Grains and wheat

People have been consuming cereal products for more than ten thousand years. Early agriculture favoured barley, oats, wheat and rye. These were the principal species cultivated in the Middle East. In Southeast Asia, it was rice; in Africa, sorghum and millet; in North America corn, and Europe, wheat and oats. Cereals would later spread across the world along with the development of trade. Today, cereal-based products play a crucial role in global nutrition and provide 30 to 70% of our daily energy. 

For several thousand years, all sorts of grains, including millet, were eaten raw, boiled or roasted. These grains were also ground and turned into a dough, to be cooked into a flat cake over an open fire. Probably by accident, grain was eventually transformed into bread, and was likely first made in Egypt. It was common to eat bread made from barley, corn or rye until the 19th century. According to circumstance and traditions, these loaves might also have contained oats, millet and buckwheat. 

Wheat is a plant from the grass family Gramineae, of the genus Triticum. The stalk ends in a golden ear containing the grains which are milled to produce flour. There are thousands of varieties of wheat grown today that fall into two general types, namely bread wheat Triticum aestivum used in baking, and T. durum used mainly for pasta. 

Wheat of today has undergone major changes through genetic manipulation. For this reason, the oldest cultivated wheat species, Einkorn, Emmer and Spelt, and all other kinds of wheat which were turned into the earliest types of bread, have vanished and are only distantly related to present-day varieties.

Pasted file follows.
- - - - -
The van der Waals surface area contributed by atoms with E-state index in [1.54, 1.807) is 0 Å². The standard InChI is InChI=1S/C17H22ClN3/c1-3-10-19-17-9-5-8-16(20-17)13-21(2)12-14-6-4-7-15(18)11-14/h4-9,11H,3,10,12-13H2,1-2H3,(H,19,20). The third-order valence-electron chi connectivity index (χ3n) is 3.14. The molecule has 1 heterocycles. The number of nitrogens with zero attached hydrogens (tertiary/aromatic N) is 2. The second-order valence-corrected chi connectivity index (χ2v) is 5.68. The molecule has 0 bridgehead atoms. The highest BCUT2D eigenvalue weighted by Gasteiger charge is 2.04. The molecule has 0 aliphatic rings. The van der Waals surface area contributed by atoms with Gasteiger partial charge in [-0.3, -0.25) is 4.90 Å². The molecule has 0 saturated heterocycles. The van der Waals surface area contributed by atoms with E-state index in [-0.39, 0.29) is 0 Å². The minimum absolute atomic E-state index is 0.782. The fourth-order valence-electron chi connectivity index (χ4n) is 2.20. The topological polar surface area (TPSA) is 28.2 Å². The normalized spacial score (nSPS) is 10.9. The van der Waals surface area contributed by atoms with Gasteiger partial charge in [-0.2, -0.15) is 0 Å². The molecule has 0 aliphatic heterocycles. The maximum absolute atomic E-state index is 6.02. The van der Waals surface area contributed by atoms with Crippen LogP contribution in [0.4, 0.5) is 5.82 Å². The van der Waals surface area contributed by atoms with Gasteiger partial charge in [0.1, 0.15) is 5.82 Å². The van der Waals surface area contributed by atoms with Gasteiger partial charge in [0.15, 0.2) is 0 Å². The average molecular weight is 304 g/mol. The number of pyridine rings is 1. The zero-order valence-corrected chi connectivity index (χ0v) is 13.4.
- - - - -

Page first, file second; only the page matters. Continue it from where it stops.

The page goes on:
The more common cultivars of new strains of wheat, including Soissons, Sidéral, Theseus, Scipion and one of the older French varieties, Florence-Aurore, must respond to numerous different objectives such as higher resistance to disease, parasites, extreme climates, improved yield and good baking qualities. Wheat for bread-making today consists of a few select, highly productive and adapted varieties.

Wholegrain cereals consist of macro and micronutrients with various beneficial properties, making it an essential component of a healthy diet. Except for water, salt and the optional yeast, everything to make bread is contained in the Triticum seed. To know exactly what bread is made of one must open the seed or crush it. The husk comprises a hard casing of strong cellulose envelopes, known collectively as bran, which protects the seed from dampness and bacteria. A grain of wheat further holds the endosperm which contains starch and which we use to make white flour, and the wheat germ.

The creamy, white, floury kernel consists of tiny grains of starch that are contained in a natural protein binding called gluten. It is the gluten that gives dough elasticity and imparts taste and lightness to the bread. Rich in energy and low in fat, the kernel supplies our bodies with easily absorbed monosaccharides. Crushed to produce flour, it represents around 85% of the weight of the grain. Then there remains the germ, a plant embryo, which, when it is sown again, will produce another grain. Wheat germ is very beneficial to human health and contains vitamins B and E, mineral salts, protein and healthy fatty acids. 

Apart from wheat, rye is the only cereal that is readily made into good bread. Prospering at high altitudes, low temperatures and in dry climates, rye (Secale cereale) thrives where wheat cannot. However, rye cannot furnish the gluten required to make a soft and light but firm loaf, and bread made from rye is therefore denser.

To ensure that the quality of the finished product is consistently good, millers blend different varieties of wheat. No flour is the result of milling one single variety, and the selection of the various wheat is rigorous and often favours producers that practise organic farming.